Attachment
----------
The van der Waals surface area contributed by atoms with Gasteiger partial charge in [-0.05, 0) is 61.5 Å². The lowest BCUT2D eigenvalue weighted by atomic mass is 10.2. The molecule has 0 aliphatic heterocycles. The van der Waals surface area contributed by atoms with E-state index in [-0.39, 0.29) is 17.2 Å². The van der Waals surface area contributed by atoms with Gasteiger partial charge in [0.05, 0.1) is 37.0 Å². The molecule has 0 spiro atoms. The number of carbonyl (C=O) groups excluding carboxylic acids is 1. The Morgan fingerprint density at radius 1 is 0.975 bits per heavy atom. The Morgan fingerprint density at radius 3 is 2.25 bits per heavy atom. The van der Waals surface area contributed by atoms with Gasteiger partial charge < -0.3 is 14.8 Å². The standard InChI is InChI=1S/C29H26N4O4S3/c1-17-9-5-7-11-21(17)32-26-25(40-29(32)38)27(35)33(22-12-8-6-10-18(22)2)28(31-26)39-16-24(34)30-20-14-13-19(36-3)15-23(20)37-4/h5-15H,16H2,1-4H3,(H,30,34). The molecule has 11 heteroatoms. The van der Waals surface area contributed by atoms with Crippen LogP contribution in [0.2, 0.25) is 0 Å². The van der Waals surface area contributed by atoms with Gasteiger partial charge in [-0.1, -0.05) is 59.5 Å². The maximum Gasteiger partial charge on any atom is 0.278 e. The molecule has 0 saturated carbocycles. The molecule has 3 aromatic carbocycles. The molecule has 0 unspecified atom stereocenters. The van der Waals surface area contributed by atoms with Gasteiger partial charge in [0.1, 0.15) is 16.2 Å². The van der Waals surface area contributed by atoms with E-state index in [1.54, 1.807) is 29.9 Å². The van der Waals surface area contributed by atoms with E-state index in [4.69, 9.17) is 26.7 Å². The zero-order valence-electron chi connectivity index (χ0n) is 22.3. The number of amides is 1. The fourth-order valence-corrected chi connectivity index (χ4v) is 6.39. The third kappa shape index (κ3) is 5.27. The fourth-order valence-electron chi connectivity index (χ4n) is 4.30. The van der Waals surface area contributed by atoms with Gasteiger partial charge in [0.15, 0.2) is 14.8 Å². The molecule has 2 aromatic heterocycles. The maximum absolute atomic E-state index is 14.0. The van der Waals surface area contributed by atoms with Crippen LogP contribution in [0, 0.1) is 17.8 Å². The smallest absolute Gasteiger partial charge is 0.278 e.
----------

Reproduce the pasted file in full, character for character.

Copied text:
The van der Waals surface area contributed by atoms with Gasteiger partial charge in [-0.05, 0) is 61.5 Å². The lowest BCUT2D eigenvalue weighted by atomic mass is 10.2. The molecule has 0 aliphatic heterocycles. The van der Waals surface area contributed by atoms with E-state index in [-0.39, 0.29) is 17.2 Å². The van der Waals surface area contributed by atoms with Gasteiger partial charge in [0.05, 0.1) is 37.0 Å². The molecule has 0 spiro atoms. The number of carbonyl (C=O) groups excluding carboxylic acids is 1. The Morgan fingerprint density at radius 1 is 0.975 bits per heavy atom. The Morgan fingerprint density at radius 3 is 2.25 bits per heavy atom. The van der Waals surface area contributed by atoms with Gasteiger partial charge < -0.3 is 14.8 Å². The standard InChI is InChI=1S/C29H26N4O4S3/c1-17-9-5-7-11-21(17)32-26-25(40-29(32)38)27(35)33(22-12-8-6-10-18(22)2)28(31-26)39-16-24(34)30-20-14-13-19(36-3)15-23(20)37-4/h5-15H,16H2,1-4H3,(H,30,34). The molecule has 11 heteroatoms. The van der Waals surface area contributed by atoms with Crippen LogP contribution in [0.2, 0.25) is 0 Å². The van der Waals surface area contributed by atoms with Gasteiger partial charge in [-0.1, -0.05) is 59.5 Å². The maximum Gasteiger partial charge on any atom is 0.278 e. The molecule has 0 saturated carbocycles. The molecule has 3 aromatic carbocycles. The molecule has 0 unspecified atom stereocenters. The van der Waals surface area contributed by atoms with Gasteiger partial charge in [0.1, 0.15) is 16.2 Å². The van der Waals surface area contributed by atoms with E-state index in [1.54, 1.807) is 29.9 Å². The van der Waals surface area contributed by atoms with E-state index in [4.69, 9.17) is 26.7 Å². The zero-order valence-electron chi connectivity index (χ0n) is 22.3. The number of amides is 1. The fourth-order valence-corrected chi connectivity index (χ4v) is 6.39. The third kappa shape index (κ3) is 5.27. The fourth-order valence-electron chi connectivity index (χ4n) is 4.30. The van der Waals surface area contributed by atoms with Gasteiger partial charge in [0.15, 0.2) is 14.8 Å². The molecule has 2 aromatic heterocycles. The maximum absolute atomic E-state index is 14.0. The van der Waals surface area contributed by atoms with Crippen LogP contribution in [0, 0.1) is 17.8 Å². The smallest absolute Gasteiger partial charge is 0.278 e.